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New bill aims to improve local housing authorities

There was outrage when Gov. Deval Patrick announced his proposal for dealing with mismanagement of public housing authorities in Chelsea, Medford and other places around the state: consolidate the 240 public housing authorities into just six regional entities.

But the compromise bill that passed the House on Tuesday, by a 145-4 vote, is getting a much warmer reception, especially because it maintains local control, increases accountability and fosters provision of local resources, with no forced mergers or eliminations.

Unlike the Patrick proposal 18 months ago, the legislation — which now heads to the Senate — includes incentives for regionalization, but primarily establishes performance standards, with requirements for submitting annual plans and performing annual audits, as well as calling for an annual survey of tenants and state training for members of housing authority boards.

The measure also calls for tenants to be included on each local housing board, and it provides for a statewide waiting list for tenants, rather than requiring them to apply separately to each community they are interested in. Local preferences would still prevail for each housing authority to accept tenants.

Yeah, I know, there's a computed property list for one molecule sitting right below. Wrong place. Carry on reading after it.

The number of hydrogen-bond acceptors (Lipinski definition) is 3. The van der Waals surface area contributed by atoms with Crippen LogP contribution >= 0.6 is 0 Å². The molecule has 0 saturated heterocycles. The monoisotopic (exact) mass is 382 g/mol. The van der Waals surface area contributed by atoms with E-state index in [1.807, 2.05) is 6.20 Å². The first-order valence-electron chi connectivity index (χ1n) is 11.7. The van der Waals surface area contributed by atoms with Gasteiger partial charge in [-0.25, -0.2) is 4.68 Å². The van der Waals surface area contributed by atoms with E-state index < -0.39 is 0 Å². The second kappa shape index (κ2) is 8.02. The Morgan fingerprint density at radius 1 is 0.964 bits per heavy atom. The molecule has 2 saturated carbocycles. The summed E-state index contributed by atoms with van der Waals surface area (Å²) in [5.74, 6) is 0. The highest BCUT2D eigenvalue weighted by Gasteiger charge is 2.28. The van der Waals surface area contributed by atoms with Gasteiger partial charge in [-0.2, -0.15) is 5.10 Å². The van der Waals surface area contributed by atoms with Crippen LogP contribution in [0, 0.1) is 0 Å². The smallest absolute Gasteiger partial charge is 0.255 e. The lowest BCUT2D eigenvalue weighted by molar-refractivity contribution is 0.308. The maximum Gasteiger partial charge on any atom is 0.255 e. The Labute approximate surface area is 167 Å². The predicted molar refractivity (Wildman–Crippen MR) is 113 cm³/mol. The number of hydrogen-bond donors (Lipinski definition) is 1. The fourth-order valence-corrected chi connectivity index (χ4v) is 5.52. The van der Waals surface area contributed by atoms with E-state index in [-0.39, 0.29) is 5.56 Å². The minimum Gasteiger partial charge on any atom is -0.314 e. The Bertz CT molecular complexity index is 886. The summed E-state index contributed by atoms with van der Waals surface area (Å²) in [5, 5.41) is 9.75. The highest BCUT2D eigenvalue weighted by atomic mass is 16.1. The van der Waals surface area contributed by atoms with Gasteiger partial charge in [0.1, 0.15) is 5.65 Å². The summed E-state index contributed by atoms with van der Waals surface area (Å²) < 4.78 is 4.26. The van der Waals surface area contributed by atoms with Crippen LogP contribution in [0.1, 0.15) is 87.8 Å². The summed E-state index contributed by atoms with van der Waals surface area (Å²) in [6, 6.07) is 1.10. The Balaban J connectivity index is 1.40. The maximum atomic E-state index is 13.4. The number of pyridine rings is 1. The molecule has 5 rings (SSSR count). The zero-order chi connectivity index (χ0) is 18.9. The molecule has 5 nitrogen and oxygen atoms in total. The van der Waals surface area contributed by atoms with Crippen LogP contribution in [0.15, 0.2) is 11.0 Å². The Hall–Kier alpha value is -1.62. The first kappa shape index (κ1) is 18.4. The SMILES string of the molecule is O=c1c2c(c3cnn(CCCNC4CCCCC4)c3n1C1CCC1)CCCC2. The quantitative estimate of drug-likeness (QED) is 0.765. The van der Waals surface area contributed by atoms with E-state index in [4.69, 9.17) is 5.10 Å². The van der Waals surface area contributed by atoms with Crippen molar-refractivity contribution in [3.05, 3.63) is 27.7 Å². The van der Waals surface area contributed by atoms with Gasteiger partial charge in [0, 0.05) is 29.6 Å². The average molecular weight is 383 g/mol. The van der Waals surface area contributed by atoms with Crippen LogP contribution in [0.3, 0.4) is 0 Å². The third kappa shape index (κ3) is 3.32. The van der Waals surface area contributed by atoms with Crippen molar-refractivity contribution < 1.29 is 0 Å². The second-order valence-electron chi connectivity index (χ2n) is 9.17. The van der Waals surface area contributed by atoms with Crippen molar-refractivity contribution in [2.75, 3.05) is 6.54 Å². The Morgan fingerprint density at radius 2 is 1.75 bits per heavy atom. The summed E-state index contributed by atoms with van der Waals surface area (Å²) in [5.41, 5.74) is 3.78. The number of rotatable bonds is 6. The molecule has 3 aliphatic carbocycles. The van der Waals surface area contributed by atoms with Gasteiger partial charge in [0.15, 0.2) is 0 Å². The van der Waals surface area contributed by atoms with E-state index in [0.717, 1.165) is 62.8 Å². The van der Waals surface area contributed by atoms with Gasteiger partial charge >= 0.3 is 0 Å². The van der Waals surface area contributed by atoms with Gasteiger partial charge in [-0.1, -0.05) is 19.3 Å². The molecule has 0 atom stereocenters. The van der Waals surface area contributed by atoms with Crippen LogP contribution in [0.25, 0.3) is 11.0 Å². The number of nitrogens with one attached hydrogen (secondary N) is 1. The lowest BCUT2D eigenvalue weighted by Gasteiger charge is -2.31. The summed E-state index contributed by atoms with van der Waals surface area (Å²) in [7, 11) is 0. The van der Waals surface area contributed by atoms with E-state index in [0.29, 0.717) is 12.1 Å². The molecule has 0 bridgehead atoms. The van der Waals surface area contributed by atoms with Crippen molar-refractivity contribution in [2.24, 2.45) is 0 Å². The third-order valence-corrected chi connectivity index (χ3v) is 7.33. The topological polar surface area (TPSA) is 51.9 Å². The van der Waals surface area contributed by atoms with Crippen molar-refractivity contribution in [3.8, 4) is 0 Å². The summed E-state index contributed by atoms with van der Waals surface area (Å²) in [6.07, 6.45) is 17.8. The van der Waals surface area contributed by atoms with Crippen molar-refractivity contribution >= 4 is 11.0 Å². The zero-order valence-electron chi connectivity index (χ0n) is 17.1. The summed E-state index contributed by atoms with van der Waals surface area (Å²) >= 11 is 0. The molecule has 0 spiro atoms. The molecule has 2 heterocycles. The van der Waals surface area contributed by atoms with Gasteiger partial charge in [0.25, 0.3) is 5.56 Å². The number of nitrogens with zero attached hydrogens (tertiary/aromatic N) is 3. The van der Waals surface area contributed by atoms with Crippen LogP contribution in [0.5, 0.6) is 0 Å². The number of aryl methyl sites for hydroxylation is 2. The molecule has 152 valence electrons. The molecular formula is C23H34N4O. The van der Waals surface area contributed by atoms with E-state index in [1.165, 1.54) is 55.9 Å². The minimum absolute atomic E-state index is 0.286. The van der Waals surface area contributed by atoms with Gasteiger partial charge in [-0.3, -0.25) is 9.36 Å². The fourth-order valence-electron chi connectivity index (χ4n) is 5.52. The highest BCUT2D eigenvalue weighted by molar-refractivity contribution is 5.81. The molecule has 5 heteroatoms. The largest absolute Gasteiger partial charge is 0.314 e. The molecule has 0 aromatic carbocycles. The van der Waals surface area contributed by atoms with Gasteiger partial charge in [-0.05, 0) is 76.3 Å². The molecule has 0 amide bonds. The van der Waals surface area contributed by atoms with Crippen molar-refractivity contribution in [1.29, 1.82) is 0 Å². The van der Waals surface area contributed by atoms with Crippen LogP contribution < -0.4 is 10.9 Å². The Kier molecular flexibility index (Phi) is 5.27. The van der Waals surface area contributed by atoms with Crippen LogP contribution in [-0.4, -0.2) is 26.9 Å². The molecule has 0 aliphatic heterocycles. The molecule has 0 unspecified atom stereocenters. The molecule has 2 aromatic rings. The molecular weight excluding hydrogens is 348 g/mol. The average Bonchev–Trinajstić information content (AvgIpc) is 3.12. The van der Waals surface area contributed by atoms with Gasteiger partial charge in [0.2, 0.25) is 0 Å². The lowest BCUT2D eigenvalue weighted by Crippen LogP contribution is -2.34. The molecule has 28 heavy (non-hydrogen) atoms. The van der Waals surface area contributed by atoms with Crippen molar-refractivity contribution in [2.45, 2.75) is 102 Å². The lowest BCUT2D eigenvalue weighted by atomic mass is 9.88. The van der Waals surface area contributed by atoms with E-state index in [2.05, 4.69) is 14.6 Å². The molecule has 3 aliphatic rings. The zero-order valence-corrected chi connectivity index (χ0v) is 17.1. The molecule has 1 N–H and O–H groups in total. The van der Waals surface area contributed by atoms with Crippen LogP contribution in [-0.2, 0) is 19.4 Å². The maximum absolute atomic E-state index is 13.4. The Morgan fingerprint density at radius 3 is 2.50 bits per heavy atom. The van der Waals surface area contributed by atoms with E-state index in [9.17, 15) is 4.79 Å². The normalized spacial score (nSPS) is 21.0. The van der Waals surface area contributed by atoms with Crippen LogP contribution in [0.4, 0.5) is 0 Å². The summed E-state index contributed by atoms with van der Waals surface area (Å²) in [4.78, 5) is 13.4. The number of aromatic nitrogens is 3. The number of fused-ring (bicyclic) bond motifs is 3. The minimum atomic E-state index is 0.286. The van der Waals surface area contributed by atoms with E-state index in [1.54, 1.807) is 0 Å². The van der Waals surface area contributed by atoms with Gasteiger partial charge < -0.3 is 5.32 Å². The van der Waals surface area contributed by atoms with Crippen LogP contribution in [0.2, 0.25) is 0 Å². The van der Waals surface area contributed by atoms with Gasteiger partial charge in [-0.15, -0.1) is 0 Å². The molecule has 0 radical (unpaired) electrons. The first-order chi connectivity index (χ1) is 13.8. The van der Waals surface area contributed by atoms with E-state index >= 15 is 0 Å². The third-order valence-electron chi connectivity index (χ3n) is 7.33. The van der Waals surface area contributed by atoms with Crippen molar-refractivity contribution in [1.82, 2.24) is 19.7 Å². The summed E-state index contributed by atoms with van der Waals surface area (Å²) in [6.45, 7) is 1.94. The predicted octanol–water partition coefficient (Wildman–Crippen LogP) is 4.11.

To help housing authorities with contracts for construction improvements, a set of three regional capital improvement teams would be set up within the Department of Housing and Community Development to help with planning and procurement for projects.

The measure also includes three pilot regional programs where at least seven communities with at least 750 state-assisted housing units would be offered incentives, including a 20 percent increase in their state operating subsidies to assist tenants pay rent.

A provision, recommended by Franklin County Regional Housing and Redevelopment Authority and submitted as an amendment by Rep. Stephen Kulik, D-Worthington, allows for a fourth pilot, with at least 10 communities and 250 units in all. All of the four pilot programs approved by the state would be given more flexibility in how they pool funds for public housing and housing voucher programs.

“I am pleased to have added a provision to this legislation that will offer our housing authorities in rural communities the opportunity to consider becoming part of a pilot project to explore ways to join forces and achieve greater efficiencies and improved services through increased regional cooperation,” said Kulik following Tuesday night’s passage of the bill.

As the state’s first and largest regional housing authority, the Franklin County agency has 98 state-funded public housing units for income-eligible seniors and for families in Northfield, Bernardston, Gill, Greenfield, Orange, Northfield, Buckland and Charlemont and also manages 46 apartments in Shelburne Falls for the Shelburne Housing Authority. Along with Shelburne, there are also public housing authorities in Greenfield, Montague and Orange.

Sherman said that many of the proposed reforms would “significantly improve management of local housing authorities ... with the potential to result in better conditions for tenants and more efficient use of public resources.”

With expected adoption of what would be the state’s first performance standards and a system for better accountability, she said, what is needed is additional money for a “grossly underfunded” statewide housing system that is also very large and difficult to effectively manage and monitor.